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5 Great Social Justice Podcasts of 2015

5 Great Social Justice Podcasts of 2015

As 2015 winds to a close, we're thinking back on the year through a social justice lens. One way to do a deep dive into a social justice topic, to hear new or conflicting views in conversation with each other, to discover a new way of thinking about a topic is through podcasts. Here are some recommendations from the staff of the Religious Action Center of Reform Judaism for social justice-centric podcasts that came out in 2015. What are your recommendations?

Podcast: Fresh Air with Terry Gross
Episode: In ‘Bastards of the Reagan Era’ A Poet Says His Generation Was ‘Just Lost’
Air Date: December 8, 2015

Terry Gross interviews poet Reginald Dwayne Betts about his life and his new book of poetry. At 16, Betts was sentenced to eight years in an adult prison for carjacking. Betts describes with vivid detail what it was like to be a juvenile in the adult prison system, and he argues that our overly punitive criminal justice system has failed an entire generation of young people of color. This is an excellent portrayal of the human costs of mass incarceration. (Learn about the RAC’s work on racial justice.)

Podcast: Life of the Law
Episode: Who’s the Criminal?
Air Date: September 22, 2015

Life of the Law tells stories of how “the law,” something we often think of as written down in books and interpreted only by professionals, touches the lives of individuals. “Who’s the Criminal?” reported by journalist Nicole Pasulka, explores the experiences of the between 70 and 100 million people who have criminal records in the United Sates. Pasulka investigates, through the lives of several individuals, how punishment continues long after the end of prison or parole sentences. (Learn about the RAC’s work on criminal justice reform.)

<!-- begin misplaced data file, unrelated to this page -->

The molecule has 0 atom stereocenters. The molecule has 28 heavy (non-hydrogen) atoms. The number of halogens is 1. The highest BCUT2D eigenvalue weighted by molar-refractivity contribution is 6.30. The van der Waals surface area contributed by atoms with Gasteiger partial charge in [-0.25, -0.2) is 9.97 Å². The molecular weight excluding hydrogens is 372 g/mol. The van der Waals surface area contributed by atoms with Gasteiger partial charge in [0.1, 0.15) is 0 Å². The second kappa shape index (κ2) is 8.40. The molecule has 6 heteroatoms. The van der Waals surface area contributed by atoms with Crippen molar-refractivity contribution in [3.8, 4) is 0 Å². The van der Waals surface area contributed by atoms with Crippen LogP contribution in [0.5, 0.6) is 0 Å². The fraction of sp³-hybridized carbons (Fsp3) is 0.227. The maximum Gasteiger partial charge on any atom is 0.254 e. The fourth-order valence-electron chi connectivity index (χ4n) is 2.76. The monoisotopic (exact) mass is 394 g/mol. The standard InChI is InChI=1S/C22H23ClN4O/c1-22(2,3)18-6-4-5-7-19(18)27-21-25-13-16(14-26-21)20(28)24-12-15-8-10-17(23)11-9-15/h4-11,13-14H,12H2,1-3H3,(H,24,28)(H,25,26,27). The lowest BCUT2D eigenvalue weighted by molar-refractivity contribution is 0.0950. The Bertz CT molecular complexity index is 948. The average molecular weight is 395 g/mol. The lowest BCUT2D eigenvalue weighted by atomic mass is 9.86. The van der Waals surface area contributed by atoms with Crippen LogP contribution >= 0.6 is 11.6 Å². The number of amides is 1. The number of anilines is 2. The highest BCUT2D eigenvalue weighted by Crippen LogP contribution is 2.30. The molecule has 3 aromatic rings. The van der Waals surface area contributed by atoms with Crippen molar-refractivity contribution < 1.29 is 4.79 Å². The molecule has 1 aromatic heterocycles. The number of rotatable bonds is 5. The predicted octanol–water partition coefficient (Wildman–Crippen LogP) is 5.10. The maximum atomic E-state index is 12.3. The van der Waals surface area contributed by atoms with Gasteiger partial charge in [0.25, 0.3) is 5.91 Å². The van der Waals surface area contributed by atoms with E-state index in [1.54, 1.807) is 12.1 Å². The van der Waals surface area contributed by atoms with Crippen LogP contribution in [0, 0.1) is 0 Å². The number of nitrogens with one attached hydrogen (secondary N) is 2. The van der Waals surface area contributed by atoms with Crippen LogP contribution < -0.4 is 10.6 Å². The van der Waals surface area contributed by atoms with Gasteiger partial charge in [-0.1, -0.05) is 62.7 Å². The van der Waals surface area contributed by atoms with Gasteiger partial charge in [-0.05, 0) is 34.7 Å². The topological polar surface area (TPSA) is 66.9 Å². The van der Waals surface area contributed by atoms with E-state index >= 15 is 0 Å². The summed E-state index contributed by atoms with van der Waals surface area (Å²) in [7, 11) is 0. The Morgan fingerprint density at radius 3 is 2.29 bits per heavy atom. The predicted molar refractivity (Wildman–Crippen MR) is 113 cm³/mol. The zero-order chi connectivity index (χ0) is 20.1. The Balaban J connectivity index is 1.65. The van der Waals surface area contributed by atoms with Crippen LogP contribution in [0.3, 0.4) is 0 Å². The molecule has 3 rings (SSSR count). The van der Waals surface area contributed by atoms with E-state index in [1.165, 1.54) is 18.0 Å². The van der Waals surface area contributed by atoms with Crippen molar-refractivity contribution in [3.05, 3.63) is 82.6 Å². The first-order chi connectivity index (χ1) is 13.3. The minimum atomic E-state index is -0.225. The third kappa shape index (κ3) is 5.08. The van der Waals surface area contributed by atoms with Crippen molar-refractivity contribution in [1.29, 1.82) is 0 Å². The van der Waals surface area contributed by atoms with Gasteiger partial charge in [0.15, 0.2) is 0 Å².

Podcast: On Being
Episode: The Inner Life of Rebellion
Air Date: January 8, 2015

On Being is essential listening for all people of faith struggling with the deep questions of spiritual life. In this episode, Krista Tippet interviews journalist and author Courtney Martin and Quaker leader Parker Palmer about connecting social justice and inner life. Palmer explains that social justice rebellion is “something that can be done on a moment-by-moment basis” as well as in a long term frame. Martin encourages us to “trust our inner outrage” and says that while social problems may be difficult to solve, it is up to each of us to “hold that complexity”, to acknowledge it but to keep moving forward toward progress. (Learn about why advocacy is important to Reform Judaism.)

Podcast: This American Life
Episode: The Problem We All Live With
Air Date: July 31, 2015

Journalist Nikole Hannah-Jones reports on the integration of Normandy School District in Normandy, Missouri, where Michael Brown attended. She uncovers the complex story of racial and economic politics in public education and argues that the main reason integrated school districts has not worked is because we have not really given them a fair chance. This podcast shows the fears and difficulties around creating a racially diverse school system, and highlights the work we all must do to build a more inclusive society. (Learn about the RAC’s work on affirmative action.)

Podcast: We the People
Episode: When Religious Liberty Conflicts with LGBT Rights, Who Wins?
Air Date: September 23, 2015

Ever since the Supreme Court’s Hobby Lobby decision in 2014, questions of religious freedom and what kind of appropriate limits to it have occupied an important and growing place in our national conversation. The Obergefell decision in June 2015 further heightened tensions (real and perceived) between religious freedom and civil rights. Jeffrey Rosen, president and CEO of the National Constitution Center, moderates an engaging and enlightening conversation between Kristina Arriaga of the Becket Fund for Religious Liberty and Greg Lipper of Americans United for Separation of Church and State as they discuss this tension and how their organizations think about these issues. (Learn more about the RAC’s work on religious liberty.)

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